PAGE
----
WRITING

A Positively Final Appearance

March 1999

This is my third 'not-quite-a-diary' in as many months. One I have read and re-read, but then it is my own, and proof-checking is a repetitive business. The second was the actor Jane Lapotaire's Out of Order. And now there is Alec Guinness' A Positively Final Appearance, his collected reflections on national events and private affairs between 1996 and 1998: Tony Blair's election victory, the death of Diana, the comet Hale-Bopp, and the 'sordid' affair of 'Clinton, Starr, and That Woman'. Guinness meanders between them in the manner of what he calls a 'sluggish river', none too impatient to reach its destination and perfectly content to tarry a while en route.

To judge by the number of examples, there is something about this format which non-professional writers find appealing. Not-quite journal, not-quite memoir, it gives the author licence to indulge in ramblings which need never reach a conclusion, nor even relate to their surroundings. Structure takes care of itself as the calendar pages are torn, storyline evolves without imaginative intervention, and characters exist, fully fleshed, needing nothing more than to be captured and penned down. It could be argued that it's a lazy way to write a book; cynics might even suggest that it's a neat and lucrative way to get famous names from stage and screen into print, without them necessarily having literary genius.

This may be true in some cases, but in the case of Alec Guinness, it would be grossly unfair. There is a place for good writing as well as great literature, and Guinness is without doubt a very good writer. Unfortunately, his Positively Final Appearance is probably not his best.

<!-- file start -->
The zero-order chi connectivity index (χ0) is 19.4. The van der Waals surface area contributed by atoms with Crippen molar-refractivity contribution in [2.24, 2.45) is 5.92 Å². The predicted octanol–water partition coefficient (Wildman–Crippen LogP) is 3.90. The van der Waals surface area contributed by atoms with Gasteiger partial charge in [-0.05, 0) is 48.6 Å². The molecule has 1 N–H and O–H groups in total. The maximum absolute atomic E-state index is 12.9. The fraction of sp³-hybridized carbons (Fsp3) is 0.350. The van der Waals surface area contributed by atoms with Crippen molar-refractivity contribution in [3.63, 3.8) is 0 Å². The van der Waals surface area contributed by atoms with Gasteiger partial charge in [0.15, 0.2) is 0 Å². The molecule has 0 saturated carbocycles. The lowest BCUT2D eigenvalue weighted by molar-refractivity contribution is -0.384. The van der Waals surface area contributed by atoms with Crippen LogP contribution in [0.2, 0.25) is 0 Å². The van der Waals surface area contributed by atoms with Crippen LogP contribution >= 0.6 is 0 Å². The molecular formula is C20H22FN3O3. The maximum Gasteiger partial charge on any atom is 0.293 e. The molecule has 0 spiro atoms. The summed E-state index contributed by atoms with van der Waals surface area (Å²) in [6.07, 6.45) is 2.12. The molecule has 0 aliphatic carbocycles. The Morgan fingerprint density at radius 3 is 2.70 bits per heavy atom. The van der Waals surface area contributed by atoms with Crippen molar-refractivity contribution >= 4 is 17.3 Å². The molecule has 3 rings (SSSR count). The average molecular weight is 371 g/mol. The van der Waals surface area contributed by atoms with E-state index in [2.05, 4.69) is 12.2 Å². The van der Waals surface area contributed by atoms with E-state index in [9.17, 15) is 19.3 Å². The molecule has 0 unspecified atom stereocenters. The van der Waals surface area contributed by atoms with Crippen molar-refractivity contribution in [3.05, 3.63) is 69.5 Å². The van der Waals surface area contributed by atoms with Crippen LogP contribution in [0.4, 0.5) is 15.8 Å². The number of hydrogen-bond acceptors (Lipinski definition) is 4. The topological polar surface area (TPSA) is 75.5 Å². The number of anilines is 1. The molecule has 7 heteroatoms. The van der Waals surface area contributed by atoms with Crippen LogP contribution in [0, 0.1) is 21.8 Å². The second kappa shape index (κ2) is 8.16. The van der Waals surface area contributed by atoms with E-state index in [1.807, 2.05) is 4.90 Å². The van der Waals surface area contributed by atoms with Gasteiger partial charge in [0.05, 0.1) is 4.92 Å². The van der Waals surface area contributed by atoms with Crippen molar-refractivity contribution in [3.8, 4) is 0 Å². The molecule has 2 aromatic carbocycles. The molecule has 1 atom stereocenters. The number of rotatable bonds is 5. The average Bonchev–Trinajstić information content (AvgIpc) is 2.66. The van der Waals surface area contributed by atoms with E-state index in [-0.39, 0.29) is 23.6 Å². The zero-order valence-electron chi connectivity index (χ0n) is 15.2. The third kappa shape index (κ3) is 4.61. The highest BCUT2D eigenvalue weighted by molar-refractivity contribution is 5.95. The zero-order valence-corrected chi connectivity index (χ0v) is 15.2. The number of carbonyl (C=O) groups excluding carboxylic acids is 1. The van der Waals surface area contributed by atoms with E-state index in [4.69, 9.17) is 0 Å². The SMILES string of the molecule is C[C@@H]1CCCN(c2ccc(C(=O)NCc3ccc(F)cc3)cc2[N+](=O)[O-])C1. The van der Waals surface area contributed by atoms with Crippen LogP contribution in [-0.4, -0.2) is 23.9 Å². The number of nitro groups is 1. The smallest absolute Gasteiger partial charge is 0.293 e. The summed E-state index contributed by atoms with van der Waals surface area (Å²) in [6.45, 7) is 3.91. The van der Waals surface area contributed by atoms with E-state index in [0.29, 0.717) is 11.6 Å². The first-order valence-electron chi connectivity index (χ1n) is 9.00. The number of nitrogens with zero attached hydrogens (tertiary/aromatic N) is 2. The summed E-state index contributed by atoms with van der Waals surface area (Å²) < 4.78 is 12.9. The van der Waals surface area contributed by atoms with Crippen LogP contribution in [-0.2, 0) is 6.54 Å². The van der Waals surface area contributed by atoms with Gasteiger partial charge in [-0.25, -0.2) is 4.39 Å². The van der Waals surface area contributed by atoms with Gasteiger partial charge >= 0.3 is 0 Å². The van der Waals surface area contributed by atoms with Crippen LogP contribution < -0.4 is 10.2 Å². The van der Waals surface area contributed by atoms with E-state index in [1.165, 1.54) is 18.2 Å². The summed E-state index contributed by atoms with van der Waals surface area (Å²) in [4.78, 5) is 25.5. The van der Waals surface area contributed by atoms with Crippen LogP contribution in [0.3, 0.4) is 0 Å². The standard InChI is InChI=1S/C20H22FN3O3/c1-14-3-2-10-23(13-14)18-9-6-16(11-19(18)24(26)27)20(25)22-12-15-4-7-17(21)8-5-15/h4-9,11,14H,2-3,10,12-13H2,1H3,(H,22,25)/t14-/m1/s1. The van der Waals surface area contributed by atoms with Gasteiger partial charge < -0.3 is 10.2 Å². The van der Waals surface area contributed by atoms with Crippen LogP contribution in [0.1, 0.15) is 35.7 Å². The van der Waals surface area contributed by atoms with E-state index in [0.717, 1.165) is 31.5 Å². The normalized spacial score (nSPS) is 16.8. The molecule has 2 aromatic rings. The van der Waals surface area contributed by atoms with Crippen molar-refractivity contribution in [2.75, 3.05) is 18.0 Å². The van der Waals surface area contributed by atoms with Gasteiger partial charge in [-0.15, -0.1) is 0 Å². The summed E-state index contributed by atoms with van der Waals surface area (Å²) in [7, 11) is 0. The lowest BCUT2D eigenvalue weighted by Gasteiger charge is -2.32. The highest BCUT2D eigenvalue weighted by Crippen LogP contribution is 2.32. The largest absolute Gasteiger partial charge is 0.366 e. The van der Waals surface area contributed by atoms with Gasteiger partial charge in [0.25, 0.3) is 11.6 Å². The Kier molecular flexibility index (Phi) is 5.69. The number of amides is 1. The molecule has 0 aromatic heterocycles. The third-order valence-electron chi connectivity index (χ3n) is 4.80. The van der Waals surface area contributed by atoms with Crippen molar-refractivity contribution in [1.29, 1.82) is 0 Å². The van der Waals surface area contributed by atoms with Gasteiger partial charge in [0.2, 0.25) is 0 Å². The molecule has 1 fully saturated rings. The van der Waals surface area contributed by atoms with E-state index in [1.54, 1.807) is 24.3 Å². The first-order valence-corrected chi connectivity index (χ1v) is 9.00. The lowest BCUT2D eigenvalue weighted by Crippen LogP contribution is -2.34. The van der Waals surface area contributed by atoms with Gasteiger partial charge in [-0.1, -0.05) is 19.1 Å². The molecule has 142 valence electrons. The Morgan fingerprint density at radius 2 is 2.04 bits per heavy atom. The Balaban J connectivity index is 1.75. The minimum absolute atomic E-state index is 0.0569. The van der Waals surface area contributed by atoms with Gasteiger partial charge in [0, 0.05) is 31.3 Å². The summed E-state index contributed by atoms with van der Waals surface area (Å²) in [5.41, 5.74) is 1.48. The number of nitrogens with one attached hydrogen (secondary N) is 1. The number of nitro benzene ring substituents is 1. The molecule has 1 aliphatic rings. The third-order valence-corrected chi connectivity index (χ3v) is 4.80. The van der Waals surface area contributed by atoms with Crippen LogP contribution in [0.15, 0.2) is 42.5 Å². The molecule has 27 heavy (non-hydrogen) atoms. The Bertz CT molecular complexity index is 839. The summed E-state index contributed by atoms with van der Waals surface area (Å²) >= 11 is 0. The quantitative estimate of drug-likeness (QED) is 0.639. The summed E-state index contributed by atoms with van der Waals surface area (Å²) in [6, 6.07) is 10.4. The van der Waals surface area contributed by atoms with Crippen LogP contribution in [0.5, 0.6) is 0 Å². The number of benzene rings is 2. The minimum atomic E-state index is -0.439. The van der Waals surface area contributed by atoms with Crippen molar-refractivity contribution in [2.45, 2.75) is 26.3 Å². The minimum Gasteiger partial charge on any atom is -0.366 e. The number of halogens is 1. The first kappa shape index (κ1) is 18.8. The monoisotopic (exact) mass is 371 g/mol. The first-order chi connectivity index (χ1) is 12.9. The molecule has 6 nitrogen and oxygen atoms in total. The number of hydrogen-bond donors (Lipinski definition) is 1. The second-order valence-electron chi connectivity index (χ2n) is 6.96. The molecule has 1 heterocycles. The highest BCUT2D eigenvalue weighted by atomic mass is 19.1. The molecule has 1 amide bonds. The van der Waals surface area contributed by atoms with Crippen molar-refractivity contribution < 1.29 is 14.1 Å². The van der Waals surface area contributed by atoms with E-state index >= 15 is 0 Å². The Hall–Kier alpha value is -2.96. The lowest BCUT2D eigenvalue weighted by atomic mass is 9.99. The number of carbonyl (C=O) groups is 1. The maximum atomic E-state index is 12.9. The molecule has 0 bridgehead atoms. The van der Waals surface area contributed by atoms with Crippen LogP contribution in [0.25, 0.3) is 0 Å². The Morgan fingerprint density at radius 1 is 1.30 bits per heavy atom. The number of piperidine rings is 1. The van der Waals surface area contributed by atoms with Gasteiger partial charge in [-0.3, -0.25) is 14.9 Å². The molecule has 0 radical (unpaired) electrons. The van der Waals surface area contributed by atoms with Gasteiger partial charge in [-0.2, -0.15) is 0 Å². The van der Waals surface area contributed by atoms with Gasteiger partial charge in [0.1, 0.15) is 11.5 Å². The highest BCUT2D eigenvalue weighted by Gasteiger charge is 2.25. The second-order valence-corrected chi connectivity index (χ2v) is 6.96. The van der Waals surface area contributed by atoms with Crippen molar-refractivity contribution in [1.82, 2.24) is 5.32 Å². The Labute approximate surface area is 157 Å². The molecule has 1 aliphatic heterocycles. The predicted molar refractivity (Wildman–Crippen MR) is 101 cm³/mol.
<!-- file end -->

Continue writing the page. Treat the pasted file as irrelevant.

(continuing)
The book is not without its charm. The comfort of the opening lines - like biting into a toasted teacake - is an indication of what's to come; a taste of nostalgia and a flavour of England at its best. But as with teacakes, the raisins are set in a good deal of dough. Laser sharp observations - on the new government, or the chemical defence system of caterpillars - share the page with less riveting diversions which appear to be triggered by nothing more than word association. Rain stops play and promptly unleashes a torrent of tales theatrical connected with water and weather. A taverna in London's Beak Street sets in motion a tour of Greece which lands us right back in Soho, where we started.

Many of these detours are well worth the effort. There are times, though, when the writing appears to be treading water: I was put in mind of overheard conversations in stuffy tea rooms, as visiting parents and dorm-dwelling teenagers try, and fail, to fill the uncomfortable hour before they can each return to their own world. I'm not convinced every story earns its right to be there and, by his own admission, Guinness is 'too often scraping the bottom of the barrel of memory'. Even so, there is an understated elegance to his writing and an incisiveness to his observations which belies the fact that he was, for much of the period, suffering from blurred, cataractous vision.

But then incisive observations are not only a question of seeing. What the eyes see, the brain must distil and the imagination re-package, and it is here that Guinness has an advantage over many of us. With an enquiring mind accumulating information over eighty-five years, and a career which encompassed such diverse endeavours as Oliver Twist and Star Wars, the mental process through which his observations are filtered is polymathic. The melody may occasionally drag, but in his own words, it's a perfectly genuine swan song.